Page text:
Intravenous fluids are the most commonly prescribed medical therapy in the US, with an estimated 200 million liters of crystalloid administered annually.1,2 Emerging evidence suggests that normal saline (NS; 0.9% sodium chloride) solution is associated with hyperchloremic metabolic acidosis, increases in proinflammatory cytokines, decreased kidney perfusion, acute kidney injury, and mortality.3-10 Nevertheless, outcomes associated with different crystalloid formulations have historically been sparsely studied.
Ben Li, Naomi Eisenberg, Miranda Witheford, Thomas F. Lindsay, Thomas L. Forbes,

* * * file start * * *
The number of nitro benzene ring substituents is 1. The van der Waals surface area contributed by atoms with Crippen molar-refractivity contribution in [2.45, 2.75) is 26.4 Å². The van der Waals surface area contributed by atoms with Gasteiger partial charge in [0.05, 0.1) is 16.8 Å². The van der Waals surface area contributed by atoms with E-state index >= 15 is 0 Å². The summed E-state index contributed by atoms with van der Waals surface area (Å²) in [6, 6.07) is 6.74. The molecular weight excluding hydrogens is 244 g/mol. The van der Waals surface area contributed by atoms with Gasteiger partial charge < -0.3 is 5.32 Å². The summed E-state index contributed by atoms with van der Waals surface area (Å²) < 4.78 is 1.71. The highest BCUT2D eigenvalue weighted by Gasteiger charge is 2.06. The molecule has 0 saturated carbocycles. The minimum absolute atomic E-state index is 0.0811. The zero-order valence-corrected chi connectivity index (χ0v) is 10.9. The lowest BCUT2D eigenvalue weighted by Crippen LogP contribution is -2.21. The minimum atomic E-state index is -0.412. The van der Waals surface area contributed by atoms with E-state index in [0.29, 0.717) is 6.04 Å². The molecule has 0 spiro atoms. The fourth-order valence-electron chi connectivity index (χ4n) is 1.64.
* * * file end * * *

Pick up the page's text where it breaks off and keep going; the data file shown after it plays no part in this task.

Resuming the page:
Sex-related differences play an important role in the natural history, diagnosis, and management of abdominal aortic aneurysm (AAA).1 Although the prevalence of AAA is higher in men (7.6% vs 1.3%),2 women experience more rapid AAA growth and a 4-fold higher risk of rupture.3,4 Despite the more aggressive nature of aneurysm progression in women, there are major sex disparities in AAA management.5,6 This difference is partly because women are underrepresented in clinical studies, limiting our understanding of the screening and treatment strategies in this population.7-9 In the event of ruptured AAA (rAAA), women are less likely to be admitted to the hospital and receive operative intervention.10-12 Overall, these factors contribute to higher AAA mortality rates among women compared with men.13 As a result, the Society for Vascular Surgery (SVS) recommends a lower diameter threshold for elective repair in women compared with men (5.0 vs 5.5 cm).14